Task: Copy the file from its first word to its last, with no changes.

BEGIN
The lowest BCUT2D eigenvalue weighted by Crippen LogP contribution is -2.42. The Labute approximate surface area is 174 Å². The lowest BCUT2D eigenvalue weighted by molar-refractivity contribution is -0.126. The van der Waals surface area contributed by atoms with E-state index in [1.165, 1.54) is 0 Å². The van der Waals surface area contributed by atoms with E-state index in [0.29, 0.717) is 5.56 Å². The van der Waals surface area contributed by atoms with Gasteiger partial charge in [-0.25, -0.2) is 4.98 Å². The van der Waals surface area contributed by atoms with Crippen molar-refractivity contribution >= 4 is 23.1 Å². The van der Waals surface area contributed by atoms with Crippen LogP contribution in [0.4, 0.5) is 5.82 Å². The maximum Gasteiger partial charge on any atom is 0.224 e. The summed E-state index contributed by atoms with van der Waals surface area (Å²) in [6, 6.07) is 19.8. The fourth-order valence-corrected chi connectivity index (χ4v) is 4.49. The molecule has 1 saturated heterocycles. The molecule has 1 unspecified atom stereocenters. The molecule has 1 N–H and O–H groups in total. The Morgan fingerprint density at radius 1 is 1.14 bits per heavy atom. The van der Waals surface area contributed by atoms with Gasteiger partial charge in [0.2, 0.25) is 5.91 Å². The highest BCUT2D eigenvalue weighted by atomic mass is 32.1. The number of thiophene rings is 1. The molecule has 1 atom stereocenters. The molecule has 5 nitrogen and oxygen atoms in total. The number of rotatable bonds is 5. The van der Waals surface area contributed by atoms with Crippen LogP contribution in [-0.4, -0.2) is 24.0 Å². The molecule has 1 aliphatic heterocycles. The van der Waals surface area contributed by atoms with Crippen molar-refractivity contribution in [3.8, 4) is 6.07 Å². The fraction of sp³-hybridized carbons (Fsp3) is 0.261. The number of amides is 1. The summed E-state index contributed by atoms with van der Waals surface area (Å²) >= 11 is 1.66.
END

The lowest BCUT2D eigenvalue weighted by Crippen LogP contribution is -2.42. The Labute approximate surface area is 174 Å². The lowest BCUT2D eigenvalue weighted by molar-refractivity contribution is -0.126. The van der Waals surface area contributed by atoms with E-state index in [1.165, 1.54) is 0 Å². The van der Waals surface area contributed by atoms with E-state index in [0.29, 0.717) is 5.56 Å². The van der Waals surface area contributed by atoms with Gasteiger partial charge in [-0.25, -0.2) is 4.98 Å². The van der Waals surface area contributed by atoms with Crippen molar-refractivity contribution >= 4 is 23.1 Å². The van der Waals surface area contributed by atoms with Crippen LogP contribution in [0.4, 0.5) is 5.82 Å². The maximum Gasteiger partial charge on any atom is 0.224 e. The summed E-state index contributed by atoms with van der Waals surface area (Å²) in [6, 6.07) is 19.8. The fourth-order valence-corrected chi connectivity index (χ4v) is 4.49. The molecule has 1 saturated heterocycles. The molecule has 1 unspecified atom stereocenters. The molecule has 1 N–H and O–H groups in total. The Morgan fingerprint density at radius 1 is 1.14 bits per heavy atom. The van der Waals surface area contributed by atoms with Gasteiger partial charge in [0.2, 0.25) is 5.91 Å². The highest BCUT2D eigenvalue weighted by atomic mass is 32.1. The number of thiophene rings is 1. The molecule has 1 atom stereocenters. The molecule has 5 nitrogen and oxygen atoms in total. The number of rotatable bonds is 5. The van der Waals surface area contributed by atoms with Crippen LogP contribution in [-0.4, -0.2) is 24.0 Å². The molecule has 1 aliphatic heterocycles. The van der Waals surface area contributed by atoms with Crippen molar-refractivity contribution in [3.8, 4) is 6.07 Å². The fraction of sp³-hybridized carbons (Fsp3) is 0.261. The number of amides is 1. The summed E-state index contributed by atoms with van der Waals surface area (Å²) >= 11 is 1.66.